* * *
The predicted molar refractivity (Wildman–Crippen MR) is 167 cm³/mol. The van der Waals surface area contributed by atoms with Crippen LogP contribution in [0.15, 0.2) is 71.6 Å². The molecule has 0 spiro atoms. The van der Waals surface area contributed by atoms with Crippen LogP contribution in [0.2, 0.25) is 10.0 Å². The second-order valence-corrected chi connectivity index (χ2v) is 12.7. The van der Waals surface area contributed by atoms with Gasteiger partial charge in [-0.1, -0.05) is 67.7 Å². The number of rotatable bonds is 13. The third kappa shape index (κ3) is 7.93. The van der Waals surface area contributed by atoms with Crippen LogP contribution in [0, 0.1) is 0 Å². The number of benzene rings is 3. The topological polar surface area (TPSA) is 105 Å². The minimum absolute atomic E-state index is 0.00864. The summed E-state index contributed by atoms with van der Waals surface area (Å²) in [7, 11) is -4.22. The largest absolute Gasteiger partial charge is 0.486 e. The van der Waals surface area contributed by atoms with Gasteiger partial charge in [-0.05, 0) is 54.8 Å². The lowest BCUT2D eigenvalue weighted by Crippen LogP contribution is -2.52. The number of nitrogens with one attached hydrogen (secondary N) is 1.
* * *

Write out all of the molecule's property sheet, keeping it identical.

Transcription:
The predicted molar refractivity (Wildman–Crippen MR) is 167 cm³/mol. The van der Waals surface area contributed by atoms with Crippen LogP contribution in [0.15, 0.2) is 71.6 Å². The molecule has 0 spiro atoms. The van der Waals surface area contributed by atoms with Crippen LogP contribution in [0.2, 0.25) is 10.0 Å². The second-order valence-corrected chi connectivity index (χ2v) is 12.7. The van der Waals surface area contributed by atoms with Gasteiger partial charge in [-0.1, -0.05) is 67.7 Å². The number of rotatable bonds is 13. The third kappa shape index (κ3) is 7.93. The van der Waals surface area contributed by atoms with Crippen LogP contribution in [0, 0.1) is 0 Å². The number of benzene rings is 3. The topological polar surface area (TPSA) is 105 Å². The minimum absolute atomic E-state index is 0.00864. The summed E-state index contributed by atoms with van der Waals surface area (Å²) in [7, 11) is -4.22. The largest absolute Gasteiger partial charge is 0.486 e. The van der Waals surface area contributed by atoms with Gasteiger partial charge in [-0.05, 0) is 54.8 Å². The lowest BCUT2D eigenvalue weighted by Crippen LogP contribution is -2.52. The number of nitrogens with one attached hydrogen (secondary N) is 1.